Venice
November 1626, 2-10

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Institute of Historical Research

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Allen B. Hinds (editor)

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1914

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1-7

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'Venice: November 1626, 2-10', Calendar of State Papers Relating to English Affairs in the Archives of Venice, Volume 20: 1626-1628 (1914), pp. 1-7. URL: http://www.british-history.ac.uk/report.aspx?compid=89106 Date accessed: 25 October 2014.


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November 1626

Nov. 2.
Senato,
Secreta.
Dispacci,
Costantionopoli.
Venetian
Archives.
1. ZORZI GIUSTINIAN, Venetian Ambassador at Constantinople, to the DOGE and SENATE.
An English merchant galleon (fn. 1) at this port that had also been at La Vella, in order to show the Turks how little account they took of them, decided to leave at once and alone, a thing our ships would never have done, and the Captain Pasha remarked that the detention of the long barque was a piece of good fortune, as it would certainly have fallen a prey to them.
The Vigne of Pera, the 2nd November, 1626.
[Italian; deciphered.]
Nov. 2.
Senato,
Secreta.
Dispacci,
Francia.
Venetian
Archives.
2. SIMON CONTARINI, Venetian Ambassador in France, to the DOGE and SENATE.
The king has ordered the governor of fort St. Louis and his other officials near La Rochelle, to show moderation towards that town. He wishes in this way to give them some apparent satisfaction, but they do not seem content, as when their ministers met in a synod at Castres in Languedoc, the king insisted on having a representative present and when he proposed that they should not keep up any union with others of their religion outside France, indicating the English, and the like, they complained bitterly and would not consent.
Paris, the 2nd November, 1626.
[Italian.]
Nov. 2.
Senato,
Secreta.
Dispacci,
Signori
Stati.
Venetian
Archives.
3. CHRISTOFFORO SURIAN, Venetian Secretary in the Netherlands, to the DOGE and SENATE.
Neither Vere nor Calandrini has appeared from England, to the no small mortification, of their High Mightinesses, who are to meet on the 4th without knowing what will happen; in their hearts they deeply resent the behaviour of the English Council and the irresolution they have displayed. The letters from that Court of the 17th ult. announced the king's decision that the men of the four regiments should be placed in towns near the ports so as to be easily embarked for Denmark. Other letters of the same date followed, saying they were to be employed in England or Ireland, others of the 18th repeat the first, and the last of the 20th return to the Ireland plan. Carleton has sent to England to represent the confusion caused by such behaviour. The States have to pay these four regiments, although they do not know how will be employed, while the Danish ambassador importunes them and threatens that his king will come to terms.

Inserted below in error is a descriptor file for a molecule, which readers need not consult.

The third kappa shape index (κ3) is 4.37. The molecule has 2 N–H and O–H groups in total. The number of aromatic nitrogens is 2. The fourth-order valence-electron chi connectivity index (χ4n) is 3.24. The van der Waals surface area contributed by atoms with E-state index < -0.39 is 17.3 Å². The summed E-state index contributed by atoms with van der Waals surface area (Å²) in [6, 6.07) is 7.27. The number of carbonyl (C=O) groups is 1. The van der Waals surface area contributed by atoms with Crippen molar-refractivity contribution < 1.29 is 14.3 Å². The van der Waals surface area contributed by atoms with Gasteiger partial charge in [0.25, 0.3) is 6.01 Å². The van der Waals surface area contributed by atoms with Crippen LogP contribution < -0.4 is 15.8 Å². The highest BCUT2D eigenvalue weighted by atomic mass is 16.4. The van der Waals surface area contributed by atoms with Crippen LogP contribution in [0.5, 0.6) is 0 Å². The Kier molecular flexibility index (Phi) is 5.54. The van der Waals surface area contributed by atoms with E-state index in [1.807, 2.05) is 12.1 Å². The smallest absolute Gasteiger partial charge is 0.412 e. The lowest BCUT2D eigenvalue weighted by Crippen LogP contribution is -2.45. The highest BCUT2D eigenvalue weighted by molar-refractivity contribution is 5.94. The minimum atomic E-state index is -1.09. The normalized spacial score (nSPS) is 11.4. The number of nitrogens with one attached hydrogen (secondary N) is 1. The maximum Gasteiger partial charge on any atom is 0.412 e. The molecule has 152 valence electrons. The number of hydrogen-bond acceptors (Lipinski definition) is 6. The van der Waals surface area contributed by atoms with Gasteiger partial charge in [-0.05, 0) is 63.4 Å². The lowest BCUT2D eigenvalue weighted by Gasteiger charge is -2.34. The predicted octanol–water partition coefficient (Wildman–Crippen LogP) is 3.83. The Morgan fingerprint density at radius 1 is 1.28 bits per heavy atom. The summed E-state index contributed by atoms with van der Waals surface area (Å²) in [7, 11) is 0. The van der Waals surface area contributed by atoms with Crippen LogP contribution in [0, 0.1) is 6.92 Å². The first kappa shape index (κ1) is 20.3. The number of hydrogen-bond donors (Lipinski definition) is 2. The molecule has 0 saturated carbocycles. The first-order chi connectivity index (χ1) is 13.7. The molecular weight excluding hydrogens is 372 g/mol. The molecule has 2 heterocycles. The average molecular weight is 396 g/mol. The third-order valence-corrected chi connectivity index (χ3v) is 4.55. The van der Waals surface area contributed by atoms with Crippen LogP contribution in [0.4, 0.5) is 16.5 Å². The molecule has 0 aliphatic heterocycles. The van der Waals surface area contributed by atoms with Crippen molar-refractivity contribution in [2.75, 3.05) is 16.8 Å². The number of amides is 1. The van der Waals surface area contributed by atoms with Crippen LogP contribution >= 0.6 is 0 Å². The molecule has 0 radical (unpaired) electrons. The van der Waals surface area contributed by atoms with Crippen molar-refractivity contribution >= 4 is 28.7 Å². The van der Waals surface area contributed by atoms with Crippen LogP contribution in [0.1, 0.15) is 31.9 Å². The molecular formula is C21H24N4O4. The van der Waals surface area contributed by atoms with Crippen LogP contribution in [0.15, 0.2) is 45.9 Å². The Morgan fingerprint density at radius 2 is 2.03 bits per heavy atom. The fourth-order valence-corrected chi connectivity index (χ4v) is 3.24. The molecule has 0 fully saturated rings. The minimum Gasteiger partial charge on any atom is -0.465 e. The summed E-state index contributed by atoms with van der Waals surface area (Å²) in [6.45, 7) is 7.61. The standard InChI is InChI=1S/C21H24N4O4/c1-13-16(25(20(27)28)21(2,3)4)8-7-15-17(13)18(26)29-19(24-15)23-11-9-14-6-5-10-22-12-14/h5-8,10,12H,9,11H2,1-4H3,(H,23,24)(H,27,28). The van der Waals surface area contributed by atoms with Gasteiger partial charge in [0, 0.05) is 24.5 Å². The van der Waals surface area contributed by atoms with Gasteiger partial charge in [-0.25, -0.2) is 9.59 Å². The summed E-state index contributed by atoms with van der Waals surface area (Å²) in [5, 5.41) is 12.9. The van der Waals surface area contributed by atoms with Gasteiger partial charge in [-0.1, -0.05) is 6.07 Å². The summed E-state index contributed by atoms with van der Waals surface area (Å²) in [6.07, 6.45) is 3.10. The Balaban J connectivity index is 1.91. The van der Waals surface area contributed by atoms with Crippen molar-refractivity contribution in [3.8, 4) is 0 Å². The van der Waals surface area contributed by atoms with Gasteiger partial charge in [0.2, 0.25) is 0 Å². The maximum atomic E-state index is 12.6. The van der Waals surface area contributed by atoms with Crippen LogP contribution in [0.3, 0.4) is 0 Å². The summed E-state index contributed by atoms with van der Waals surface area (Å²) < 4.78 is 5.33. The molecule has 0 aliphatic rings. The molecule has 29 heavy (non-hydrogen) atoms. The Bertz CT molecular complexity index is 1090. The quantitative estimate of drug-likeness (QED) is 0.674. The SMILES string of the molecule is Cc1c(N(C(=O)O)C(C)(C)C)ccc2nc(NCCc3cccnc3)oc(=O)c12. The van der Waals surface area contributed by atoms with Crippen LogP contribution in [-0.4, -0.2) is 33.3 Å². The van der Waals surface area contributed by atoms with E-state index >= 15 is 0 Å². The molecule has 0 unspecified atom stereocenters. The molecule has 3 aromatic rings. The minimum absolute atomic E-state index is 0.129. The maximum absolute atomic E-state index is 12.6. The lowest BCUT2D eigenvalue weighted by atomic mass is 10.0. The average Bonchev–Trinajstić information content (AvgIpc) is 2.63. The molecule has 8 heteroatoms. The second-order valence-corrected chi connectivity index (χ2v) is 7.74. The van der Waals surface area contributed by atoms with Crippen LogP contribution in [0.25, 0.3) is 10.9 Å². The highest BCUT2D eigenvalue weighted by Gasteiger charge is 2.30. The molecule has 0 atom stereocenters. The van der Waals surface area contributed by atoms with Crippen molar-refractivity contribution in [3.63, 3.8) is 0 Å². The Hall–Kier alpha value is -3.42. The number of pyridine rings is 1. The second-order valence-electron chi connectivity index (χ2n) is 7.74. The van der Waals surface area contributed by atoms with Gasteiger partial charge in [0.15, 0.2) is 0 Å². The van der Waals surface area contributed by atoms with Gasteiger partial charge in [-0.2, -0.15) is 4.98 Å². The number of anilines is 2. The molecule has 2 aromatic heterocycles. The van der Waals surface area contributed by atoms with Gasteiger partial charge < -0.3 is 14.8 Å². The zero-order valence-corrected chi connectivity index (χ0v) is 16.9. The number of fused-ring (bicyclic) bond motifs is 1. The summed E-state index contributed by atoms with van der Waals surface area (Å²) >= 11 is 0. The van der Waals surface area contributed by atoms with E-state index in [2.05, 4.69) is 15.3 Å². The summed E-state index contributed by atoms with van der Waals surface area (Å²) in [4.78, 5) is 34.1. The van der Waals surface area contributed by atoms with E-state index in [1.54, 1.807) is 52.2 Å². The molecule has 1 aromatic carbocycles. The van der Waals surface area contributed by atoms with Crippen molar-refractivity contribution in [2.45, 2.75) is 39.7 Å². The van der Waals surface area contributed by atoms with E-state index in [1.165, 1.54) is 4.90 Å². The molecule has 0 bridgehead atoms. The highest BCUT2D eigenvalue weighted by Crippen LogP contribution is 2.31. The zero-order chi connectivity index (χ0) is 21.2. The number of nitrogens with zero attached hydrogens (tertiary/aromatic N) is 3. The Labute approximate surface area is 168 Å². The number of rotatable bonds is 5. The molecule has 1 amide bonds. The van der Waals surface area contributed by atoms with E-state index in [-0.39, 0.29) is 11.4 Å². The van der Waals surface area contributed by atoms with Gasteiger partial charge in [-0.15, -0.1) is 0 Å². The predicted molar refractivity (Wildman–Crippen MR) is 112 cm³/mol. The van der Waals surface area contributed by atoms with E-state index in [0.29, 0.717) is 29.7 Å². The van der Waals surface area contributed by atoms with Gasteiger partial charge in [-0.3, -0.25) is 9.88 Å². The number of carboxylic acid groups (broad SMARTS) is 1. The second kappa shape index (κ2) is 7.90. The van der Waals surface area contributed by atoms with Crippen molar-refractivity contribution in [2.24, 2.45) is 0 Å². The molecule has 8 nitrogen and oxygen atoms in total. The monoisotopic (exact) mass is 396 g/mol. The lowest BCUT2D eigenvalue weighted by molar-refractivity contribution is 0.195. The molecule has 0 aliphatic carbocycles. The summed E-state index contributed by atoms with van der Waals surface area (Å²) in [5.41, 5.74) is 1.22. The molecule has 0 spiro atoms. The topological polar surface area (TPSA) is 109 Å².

The government here is much perplexed, as although they see that England wants to force them to send veteran English troops to Denmark, because Joachim wrote that Buckingham and Conway spoke to him on the subject, offering to fill up the companies with Englishmen who could be drilled into form by the spring, yet they do not like the sound of it, and are not so fortunately placed as to want to weaken their own forces. The Prince of Orange dissents absolutely, while the enemy is well entrenched. He attends to everything. They are reduced to hoping that Calandrini will arrive before long, with something worthy of the King of England for the requirements of Denmark. In short they want to see a change of policy in that sovereign and even more in his ministers.
The Danish ambassador here is disenchanted about England and is waiting the end of this business with impatience.
The Hague, the 2nd November, 1626.
[Italian.]
Nov. 2.
Senato,
Secreta.
Dispacci,
Savoia.
Venetian
Archives.
4. MARC ANTONIO MORESINI, Venetian Ambassador in Savoy, to the DOGE and SENATE.
Bassompierre has reached London, where he was ill received and worse treated. They complain bitterly of this in France. They say the King of England is behaving very imprudently, and involved as he is, without money, followers or friends, he ought to deal more suavely with France, especially as he gave offence first. They lay all the blame on Buckingham, as the enemy of the French, because he nurses old grievances in the king's mind. The French agents here complain that that king is trying to revive civil war in France through the Huguenots, from fear that France may make some attempt against him, an idea which they also entertain here. I do not know what has come over those princes, as they forget imminent present dangers and fear what are uncertain and deceptive.
Turin, the 2nd November, 1626.
[Italian; the part in italics deciphered.]
Nov. 4.
Senato,
Secreta.
Deliberazioni,
Costantinopoli.
Venetian
Archives.
5. To the Bailo at Constantinople.
Commend conduct about Cassin's resignation. Will act with the other ambassadors. Provisions against pirates. In the matter of Pervis, to endeavour to settle it according to instructions given, as it may lead to trouble about armed ships. Will give orders about having a galley ready to take the English ambassador from Zante.
Ayes, 102.Noes, 0.Neutral, 1.
[Italian.]
Nov. 4.
Senato,
Secreta.
Dispacci,
Germania.
Venetian
Archives.
6. MARC ANTONIO PADAVIN, Venetian Secretary in Germany, to the DOGE and SENATE.
They write from Brussels that since the defeat of their cavalry the Dutch are much inclined to a truce, by which they might arrive at a secret treaty, provided they can do so without the knowledge of France, England or their other allies. They incline to this the more because of their differences over the proposals made to them by England, that the Palatine shall command their forces. Many agree to this, but many others want the Prince of Orange to lead them.
Vienna, the 4th November, 1626.
[Italian; copy.]
Nov. 5.
Senato,
Secreta.
Dispacci,
Svizzeri.
Venetian
Archives.
7. GIROLAMO CAVAZZA, Venetian Secretary with the Swiss, to the DOGE and SENATE.
The English ambassador, on his way to Coire, urged the Grisons strongly to send an embassy to the Most Christian; it is not known what they will decide to do.
Zurich, the 5th November, 1626.
[Italian.]